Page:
Cleveland, OH – World upstream oil and gas activity is expected to remain at a high level in coming years, with the annual number of wells drilled increasing to over 115,000 in 2018. Although a sharp decline in oil prices in late 2014 will likely have a restraining effect on the upstream industry in the short term, global economic growth and continuously improving technology will support energy demand and investment in oil and gas projects. Some of the best upstream opportunities will be for natural gas, which presents a comparatively immature but gradually globalizing market. These and other trends are presented in World Upstream Oil & Gas Outlook, a new study from The Freedonia Group, a Cleveland-based industry market research firm.
Analyst Jason Carnovale forecasts, “The average number of active drilling rigs worldwide will rise modestly through 2018, trailing growth in the number of wells drilled annually as improving technology results in increasing rig efficiency.” Technologies such as multi-well pad drilling, highly mobile rigs, and measurement-while-drilling will all improve rig efficiency, although the growth of horizontal drilling and longer well laterals will offset this somewhat.
While tight gas, coal-bed methane, and oil sands resources have become important to the world’s energy supply, the prospects for large scale shale drilling remain modest outside of North America. Even so, promising resource plays exist throughout the world, and countries such as Argentina, Australia, and China are expected to hold the best unconventional opportunities in the next several years.
In regional terms, drilling activity will remain concentrated in North America, where both the US and Canada possess among the world’s most active upstream industries. More rapid growth will be evident in a small number of other countries, primarily concentrated in Asia and the Middle East, where favourable resource opportunities and the availability of investment capital will stimulate upstream activity.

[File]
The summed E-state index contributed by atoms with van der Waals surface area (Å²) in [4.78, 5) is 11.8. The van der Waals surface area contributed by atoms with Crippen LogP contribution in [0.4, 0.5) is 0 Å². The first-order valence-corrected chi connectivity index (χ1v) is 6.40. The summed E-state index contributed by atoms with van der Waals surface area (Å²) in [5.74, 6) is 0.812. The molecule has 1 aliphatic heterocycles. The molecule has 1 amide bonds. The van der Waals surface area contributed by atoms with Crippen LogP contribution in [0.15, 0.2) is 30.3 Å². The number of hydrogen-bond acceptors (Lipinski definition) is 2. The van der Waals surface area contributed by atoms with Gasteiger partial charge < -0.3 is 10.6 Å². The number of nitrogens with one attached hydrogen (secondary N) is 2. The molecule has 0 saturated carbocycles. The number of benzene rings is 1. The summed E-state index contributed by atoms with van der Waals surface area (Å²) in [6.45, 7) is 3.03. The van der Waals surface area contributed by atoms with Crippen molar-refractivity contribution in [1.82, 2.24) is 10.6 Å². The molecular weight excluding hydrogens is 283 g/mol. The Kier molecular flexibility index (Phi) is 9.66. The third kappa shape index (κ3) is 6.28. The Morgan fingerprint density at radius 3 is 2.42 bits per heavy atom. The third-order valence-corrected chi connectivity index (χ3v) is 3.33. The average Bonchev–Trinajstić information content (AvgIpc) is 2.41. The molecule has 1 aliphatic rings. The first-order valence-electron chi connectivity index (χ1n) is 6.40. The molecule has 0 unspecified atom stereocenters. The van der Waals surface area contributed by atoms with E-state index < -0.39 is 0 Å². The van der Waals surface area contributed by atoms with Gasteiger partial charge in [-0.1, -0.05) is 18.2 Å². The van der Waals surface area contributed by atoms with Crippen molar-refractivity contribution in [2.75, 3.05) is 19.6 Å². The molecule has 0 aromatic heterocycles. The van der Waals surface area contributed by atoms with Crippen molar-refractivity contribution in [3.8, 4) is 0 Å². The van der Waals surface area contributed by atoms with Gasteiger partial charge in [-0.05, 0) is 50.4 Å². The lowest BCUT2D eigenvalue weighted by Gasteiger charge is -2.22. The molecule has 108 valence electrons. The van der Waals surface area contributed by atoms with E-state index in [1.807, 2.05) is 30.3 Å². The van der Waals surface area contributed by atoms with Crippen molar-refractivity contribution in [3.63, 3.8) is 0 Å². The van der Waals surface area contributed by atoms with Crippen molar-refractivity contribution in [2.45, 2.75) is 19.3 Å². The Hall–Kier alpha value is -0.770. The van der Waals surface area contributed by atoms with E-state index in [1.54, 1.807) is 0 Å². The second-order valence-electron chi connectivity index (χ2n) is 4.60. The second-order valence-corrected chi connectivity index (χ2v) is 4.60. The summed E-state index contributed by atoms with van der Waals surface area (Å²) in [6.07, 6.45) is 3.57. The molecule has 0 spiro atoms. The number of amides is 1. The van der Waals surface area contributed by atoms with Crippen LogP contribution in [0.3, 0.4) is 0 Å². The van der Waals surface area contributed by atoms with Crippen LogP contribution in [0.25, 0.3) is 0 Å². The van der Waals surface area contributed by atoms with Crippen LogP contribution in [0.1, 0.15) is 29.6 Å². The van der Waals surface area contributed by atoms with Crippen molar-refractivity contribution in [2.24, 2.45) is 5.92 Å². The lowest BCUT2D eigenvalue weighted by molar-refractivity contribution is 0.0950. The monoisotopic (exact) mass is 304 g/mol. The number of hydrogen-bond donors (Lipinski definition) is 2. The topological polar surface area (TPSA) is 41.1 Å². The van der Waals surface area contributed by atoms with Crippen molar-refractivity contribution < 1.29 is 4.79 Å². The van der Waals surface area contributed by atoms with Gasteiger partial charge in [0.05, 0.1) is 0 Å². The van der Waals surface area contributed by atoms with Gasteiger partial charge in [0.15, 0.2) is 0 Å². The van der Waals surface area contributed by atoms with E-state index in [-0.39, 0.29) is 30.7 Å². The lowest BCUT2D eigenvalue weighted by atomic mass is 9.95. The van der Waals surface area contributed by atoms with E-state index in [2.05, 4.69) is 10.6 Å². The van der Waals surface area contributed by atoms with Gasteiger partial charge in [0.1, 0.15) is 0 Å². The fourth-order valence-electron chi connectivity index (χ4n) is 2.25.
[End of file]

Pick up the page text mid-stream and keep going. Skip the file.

Drilling activity in Europe will moderate, as Russia’s upstream industry is hampered by economic sanctions targeting the country’s oil and gas industry, and the mature and declining nature of the North Sea limits both the availability and profitability of new field development opportunities there.
Similarly, a combination of above- and below-ground factors will hold back overall growth in Central and South America, despite some opportunities in Argentina and Colombia. Upstream activity in Brazil, for example, will be restrained by the level of indebtedness of the country’s national oil company and the expense of developing deepwater offshore, pre-salt fields.
World Upstream Oil & Gas Outlook (published 12/2014, 510 pages) is available for US$6,200 from The Freedonia Group Inc.at www.freedoniagroup.com.